Charles Rice | Wednesday, September 22, 2004
Your family can expect to face this problem sooner or later: Grandma is in the hospital, incurably ill. She is comatose or in a persistent vegetative state (PVS). She receives nutrition and hydration through a tube. She is not dying and not in pain. If food and water are continued, she will live for years. Can you turn off that tube and let Grandma go “home” in peace? Tough question. Fortunately, in his address last March on the care of PVS patients, Pope John Paul II gave a clear answer.
First, the basic principles: “[T]he direct and voluntary killing of an innocent human being is always gravely immoral” (Evangelium Vitae). This includes euthanasia, which is an act, or omission, which of itself and by intention causes death to eliminate suffering. We also have a positive, but not absolute, duty to use all ordinary and proportionate means to preserve our own lives and the lives of those in our care.
The civil law permits, but does not require, some acts or omissions forbidden by the moral law. If a patient is competent he can legally refuse all treatment, including food and water. The law permits withholding of treatment or food and water from an incompetent patient based on the patient’s previously expressed intent, or on the decision of his health care agent that the patient would have wanted such withdrawal or that it would be in his best interest. In moral terms that can be euthanasia.
An advance directive, which the patient had executed when he was competent, can specify the care to be given to him, and it can designate a person to make treatment decisions for him. The basic advance directives are the living will and the power of attorney. A living will is a statement of your intention as to the care you will receive if you become incompetent. It must be interpreted and implemented by the physician and your family. A power of attorney is preferable. It appoints a person you trust to make health care decisions for you if you become incompetent. In moral terms, as the U.S. Bishops put it, that decision-maker “may not deliberately cause a patient’s death or refuse … ordinary means, even if he or she believes the patient would have made such a decision.”
In his March 2004, address, the Pope said “the administration of water and food, even … by artificial means, always represents a natural means of preserving life, not a medical act. Its use [is] ordinary and proportionate, and … morally obligatory, insofar as and until it is seen to have attained its proper finality, which … consists in providing nourishment to the patient and alleviation of his suffering … [W]aning hopes for recovery cannot ethically justify the … interruption of minimal care … including nutrition and hydration. Death … is … the only possible outcome as a result of their withdrawal … [I]t ends up becoming, if done knowingly and willingly, true and proper euthanasia by omission.”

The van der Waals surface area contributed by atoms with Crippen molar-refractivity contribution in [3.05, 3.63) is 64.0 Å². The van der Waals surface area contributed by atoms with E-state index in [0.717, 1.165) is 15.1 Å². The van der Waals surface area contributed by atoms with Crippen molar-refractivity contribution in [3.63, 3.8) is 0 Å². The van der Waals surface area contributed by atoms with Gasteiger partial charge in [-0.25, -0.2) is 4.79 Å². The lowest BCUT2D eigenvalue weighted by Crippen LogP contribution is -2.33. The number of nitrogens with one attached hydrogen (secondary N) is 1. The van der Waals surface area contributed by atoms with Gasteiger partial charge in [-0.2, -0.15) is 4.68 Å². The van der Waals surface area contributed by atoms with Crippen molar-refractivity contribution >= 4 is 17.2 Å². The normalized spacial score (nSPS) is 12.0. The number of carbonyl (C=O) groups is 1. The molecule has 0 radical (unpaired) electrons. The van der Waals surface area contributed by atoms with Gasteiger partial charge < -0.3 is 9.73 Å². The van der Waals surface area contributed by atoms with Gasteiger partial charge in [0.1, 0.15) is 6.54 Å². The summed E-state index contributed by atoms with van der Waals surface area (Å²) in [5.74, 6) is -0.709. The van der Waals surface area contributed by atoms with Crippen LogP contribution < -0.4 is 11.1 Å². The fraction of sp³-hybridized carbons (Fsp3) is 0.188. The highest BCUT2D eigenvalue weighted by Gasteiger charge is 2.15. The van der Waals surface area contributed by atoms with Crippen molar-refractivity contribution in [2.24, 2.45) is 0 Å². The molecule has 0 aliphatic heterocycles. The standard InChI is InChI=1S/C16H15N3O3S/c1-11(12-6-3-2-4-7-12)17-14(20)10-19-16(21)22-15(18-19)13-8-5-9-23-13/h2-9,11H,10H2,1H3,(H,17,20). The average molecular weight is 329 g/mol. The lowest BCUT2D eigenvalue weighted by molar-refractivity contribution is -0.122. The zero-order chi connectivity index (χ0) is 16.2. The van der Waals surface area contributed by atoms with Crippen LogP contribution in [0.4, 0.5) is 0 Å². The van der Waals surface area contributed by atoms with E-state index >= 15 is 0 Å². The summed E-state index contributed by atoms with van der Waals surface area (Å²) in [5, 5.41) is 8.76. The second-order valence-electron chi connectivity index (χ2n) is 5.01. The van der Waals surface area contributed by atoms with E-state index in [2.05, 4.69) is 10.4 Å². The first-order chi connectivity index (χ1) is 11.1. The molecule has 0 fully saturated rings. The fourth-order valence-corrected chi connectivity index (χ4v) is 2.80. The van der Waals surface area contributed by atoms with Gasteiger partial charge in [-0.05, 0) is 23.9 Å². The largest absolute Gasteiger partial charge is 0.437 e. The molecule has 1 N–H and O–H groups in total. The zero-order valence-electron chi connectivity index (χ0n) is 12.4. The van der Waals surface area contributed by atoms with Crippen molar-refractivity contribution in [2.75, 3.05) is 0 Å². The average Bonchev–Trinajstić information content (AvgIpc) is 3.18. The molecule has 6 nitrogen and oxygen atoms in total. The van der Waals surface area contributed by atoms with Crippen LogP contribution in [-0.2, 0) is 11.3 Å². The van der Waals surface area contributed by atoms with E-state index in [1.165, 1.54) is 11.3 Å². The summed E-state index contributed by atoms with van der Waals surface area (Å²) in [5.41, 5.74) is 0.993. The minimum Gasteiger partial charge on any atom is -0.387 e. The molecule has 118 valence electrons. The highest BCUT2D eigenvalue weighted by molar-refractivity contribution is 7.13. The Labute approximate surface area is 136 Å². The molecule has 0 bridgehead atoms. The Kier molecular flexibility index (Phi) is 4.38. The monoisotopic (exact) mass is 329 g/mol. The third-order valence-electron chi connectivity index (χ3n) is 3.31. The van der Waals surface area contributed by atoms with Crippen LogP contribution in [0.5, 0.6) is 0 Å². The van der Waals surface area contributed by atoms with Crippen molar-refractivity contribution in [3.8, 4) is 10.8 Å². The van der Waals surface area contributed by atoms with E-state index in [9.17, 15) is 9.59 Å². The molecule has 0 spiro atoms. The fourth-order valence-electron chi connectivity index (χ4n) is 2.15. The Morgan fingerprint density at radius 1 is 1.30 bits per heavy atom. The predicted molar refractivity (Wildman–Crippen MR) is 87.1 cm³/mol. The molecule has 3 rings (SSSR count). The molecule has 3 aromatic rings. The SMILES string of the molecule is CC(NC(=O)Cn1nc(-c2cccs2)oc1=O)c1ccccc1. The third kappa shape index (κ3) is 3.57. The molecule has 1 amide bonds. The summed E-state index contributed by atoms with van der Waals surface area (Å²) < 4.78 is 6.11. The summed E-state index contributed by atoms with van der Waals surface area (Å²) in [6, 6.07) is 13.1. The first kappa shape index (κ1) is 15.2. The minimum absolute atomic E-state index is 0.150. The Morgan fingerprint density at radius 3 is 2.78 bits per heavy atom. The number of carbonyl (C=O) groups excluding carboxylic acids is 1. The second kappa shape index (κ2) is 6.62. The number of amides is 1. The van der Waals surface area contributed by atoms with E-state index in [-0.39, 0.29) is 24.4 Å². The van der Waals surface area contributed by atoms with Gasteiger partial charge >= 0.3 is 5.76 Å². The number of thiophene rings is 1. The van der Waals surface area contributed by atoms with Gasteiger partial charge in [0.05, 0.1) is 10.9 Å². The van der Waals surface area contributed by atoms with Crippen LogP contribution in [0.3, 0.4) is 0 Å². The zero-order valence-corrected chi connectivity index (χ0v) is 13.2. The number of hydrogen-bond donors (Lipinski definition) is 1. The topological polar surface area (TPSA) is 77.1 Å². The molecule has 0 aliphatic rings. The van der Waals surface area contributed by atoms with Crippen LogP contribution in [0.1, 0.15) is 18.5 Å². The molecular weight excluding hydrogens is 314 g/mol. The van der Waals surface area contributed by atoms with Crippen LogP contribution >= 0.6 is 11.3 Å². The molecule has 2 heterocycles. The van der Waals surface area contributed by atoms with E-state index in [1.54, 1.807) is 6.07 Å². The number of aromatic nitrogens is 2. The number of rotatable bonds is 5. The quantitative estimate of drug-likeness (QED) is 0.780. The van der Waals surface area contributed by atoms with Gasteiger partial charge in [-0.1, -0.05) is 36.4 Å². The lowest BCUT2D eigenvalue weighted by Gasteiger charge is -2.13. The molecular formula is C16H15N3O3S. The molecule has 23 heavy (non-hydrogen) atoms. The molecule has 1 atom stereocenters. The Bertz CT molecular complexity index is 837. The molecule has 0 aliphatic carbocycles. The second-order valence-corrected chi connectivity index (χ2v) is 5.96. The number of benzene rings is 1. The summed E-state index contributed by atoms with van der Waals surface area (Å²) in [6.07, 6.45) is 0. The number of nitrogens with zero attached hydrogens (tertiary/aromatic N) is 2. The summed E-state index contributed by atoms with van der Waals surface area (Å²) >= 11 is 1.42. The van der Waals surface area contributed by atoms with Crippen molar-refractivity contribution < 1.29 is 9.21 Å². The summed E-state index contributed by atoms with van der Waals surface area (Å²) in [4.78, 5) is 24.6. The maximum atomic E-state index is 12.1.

As Monsignor Kevin McMahon, of St. Charles Borromeo Seminary, described it, this papal teaching is an “authoritative interpretation” forbidding Catholic facilities to withhold or withdraw nutrition and hydration from PVS patients as long as it preserves life or alleviates suffering. The law allows religious hospitals to decline to follow instructions in advance directives that conflict with their stated policies.
Grandma’s feeding tube is not supposed to cure her illness but only to sustain her biological life. The fact that it prolongs what some might regard as a pointless existence does not justify its removal. Morally, Grandma’s feeding tube may be withheld or withdrawn only in three general situations: 1. If it is useless in sustaining bodily life because her body is unable to absorb the nutrients; 2. In the final dying process when inevitable death is imminent despite the provision of feeding and medical treatments and the removal of the tube would therefore not be a cause of her death; or 3. If the administration of the nutrition and hydration itself causes unreasonably burdensome pain and suffering to the patient. If the tube were excessively painful, which it rarely is, you could remove it if your intent were to relieve the pain and to replace it if and when it could be done without such pain. If your intent in removing it were to cause Grandma’s death for her own good, that removal would be euthanasia, a form of murder.
So Grandma’s quality of life may not be so good. But, as John Paul said, the value of her life “cannot be made subordinate to any judgment of its quality expressed by other men.” Nobody has a right intentionally to starve and dehydrate her to death. The bottom line? Feed the hungry. Give drink to the thirsty.
Prof. Emeritus Rice is on the Law School faculty. His article appears every other Thursday. He can be contacted at Plawecki.firstname.lastname@example.org.
The views expressed in this column are those of the author and not necessarily those of The Observer.